Creative Problem-Solving

Taking ideas to market with training methods for minimally invasive surgery
By:
Alaina G. Levine
“Free your mind and the rest will follow” is one of Jerzy Rozenblit’s principles. “It is only when we become liberated in how we think about a problem that we seem to execute things with flare,” he says. 
 
The UA Raymond J. Oglethorpe Endowed Chair in Electrical and Computer Engineering and professor of surgery is a pioneer in the field of computer-assisted surgical training. Rozenblit’s patent-pending system helps students develop hand-eye coordination skills for complex surgical procedures with computer guided training methods for minimally invasive surgery. 
 
“This system will enhance training and provide assistance in real-time during an operation,” Rozenblit says. “Our goal is to help improve surgical outcomes. If I can prevent even one medical mistake, it’s all worth it.”  
 
Rozenblit grew up in Poland at the height of the Cold War. The child of two medical doctors, he was always good with his hands. “At some point, I wanted to become a mechanical engineer and work on cars,” he says.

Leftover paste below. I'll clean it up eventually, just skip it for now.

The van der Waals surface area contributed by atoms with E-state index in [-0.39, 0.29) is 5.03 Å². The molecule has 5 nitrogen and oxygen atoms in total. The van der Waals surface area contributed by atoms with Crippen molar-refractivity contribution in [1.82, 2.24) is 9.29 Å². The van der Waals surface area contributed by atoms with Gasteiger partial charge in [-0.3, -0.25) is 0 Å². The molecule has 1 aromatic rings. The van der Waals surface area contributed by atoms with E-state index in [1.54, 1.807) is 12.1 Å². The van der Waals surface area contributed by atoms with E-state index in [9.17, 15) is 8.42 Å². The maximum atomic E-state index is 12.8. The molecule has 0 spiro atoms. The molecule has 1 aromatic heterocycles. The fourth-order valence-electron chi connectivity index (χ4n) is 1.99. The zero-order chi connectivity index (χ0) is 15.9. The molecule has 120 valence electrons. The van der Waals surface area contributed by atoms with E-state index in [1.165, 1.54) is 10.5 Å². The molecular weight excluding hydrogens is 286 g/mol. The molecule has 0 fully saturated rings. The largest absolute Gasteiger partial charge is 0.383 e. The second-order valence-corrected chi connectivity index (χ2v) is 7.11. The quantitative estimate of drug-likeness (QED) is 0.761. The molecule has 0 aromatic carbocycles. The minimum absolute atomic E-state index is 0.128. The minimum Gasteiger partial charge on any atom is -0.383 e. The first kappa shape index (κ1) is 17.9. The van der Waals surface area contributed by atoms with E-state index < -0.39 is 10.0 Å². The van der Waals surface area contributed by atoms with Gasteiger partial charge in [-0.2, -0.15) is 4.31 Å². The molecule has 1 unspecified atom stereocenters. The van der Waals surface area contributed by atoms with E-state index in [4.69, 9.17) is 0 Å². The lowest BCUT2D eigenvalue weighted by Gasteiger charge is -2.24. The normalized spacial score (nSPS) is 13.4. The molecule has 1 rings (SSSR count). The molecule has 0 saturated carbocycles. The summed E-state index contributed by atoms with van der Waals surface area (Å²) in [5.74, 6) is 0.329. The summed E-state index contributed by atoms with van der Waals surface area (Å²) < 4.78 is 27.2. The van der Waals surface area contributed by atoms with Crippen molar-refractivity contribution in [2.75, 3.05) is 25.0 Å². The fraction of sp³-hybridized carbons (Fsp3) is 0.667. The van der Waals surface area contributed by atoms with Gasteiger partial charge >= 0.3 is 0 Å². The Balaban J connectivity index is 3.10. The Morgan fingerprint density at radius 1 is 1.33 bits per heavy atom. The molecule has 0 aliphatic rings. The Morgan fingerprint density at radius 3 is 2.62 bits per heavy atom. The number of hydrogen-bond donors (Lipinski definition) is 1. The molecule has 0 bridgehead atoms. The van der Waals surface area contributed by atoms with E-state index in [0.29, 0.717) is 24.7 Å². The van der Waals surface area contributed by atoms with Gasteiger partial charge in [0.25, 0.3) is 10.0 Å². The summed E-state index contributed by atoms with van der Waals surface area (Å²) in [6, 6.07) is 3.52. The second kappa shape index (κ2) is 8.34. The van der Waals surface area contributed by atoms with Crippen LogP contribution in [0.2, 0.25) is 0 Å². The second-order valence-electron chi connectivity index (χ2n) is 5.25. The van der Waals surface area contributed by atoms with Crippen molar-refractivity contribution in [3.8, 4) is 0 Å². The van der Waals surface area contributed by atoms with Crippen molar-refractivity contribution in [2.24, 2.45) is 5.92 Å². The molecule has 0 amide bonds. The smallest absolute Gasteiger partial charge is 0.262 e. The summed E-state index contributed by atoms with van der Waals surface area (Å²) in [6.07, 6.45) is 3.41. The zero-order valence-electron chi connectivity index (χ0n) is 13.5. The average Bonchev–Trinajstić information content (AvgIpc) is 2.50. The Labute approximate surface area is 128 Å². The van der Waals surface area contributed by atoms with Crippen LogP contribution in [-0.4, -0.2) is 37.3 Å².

After receiving a bachelor’s degree in electrical and computer engineering from Wroclaw University of Technology, he moved to the United States on a visa with only $40 in his pocket. He first lived in a rough area of Detroit, and recalls how he and a roommate scraped together enough money to buy a used car, but had to chain the hood to the bumper to make sure their battery wasn’t stolen.
 
“It’s been a humbling experience to live through both ends of the spectrum,” he says. “This has given me an obligation to share with others the intellectual, cultural, and other wealth that I may have acquired along the way.” 
 
A recent speaker for TEDx, Rozenblit also is working on an Asymmetric Threat Respons and Analysis project important to business and government partners in homeland security and health care.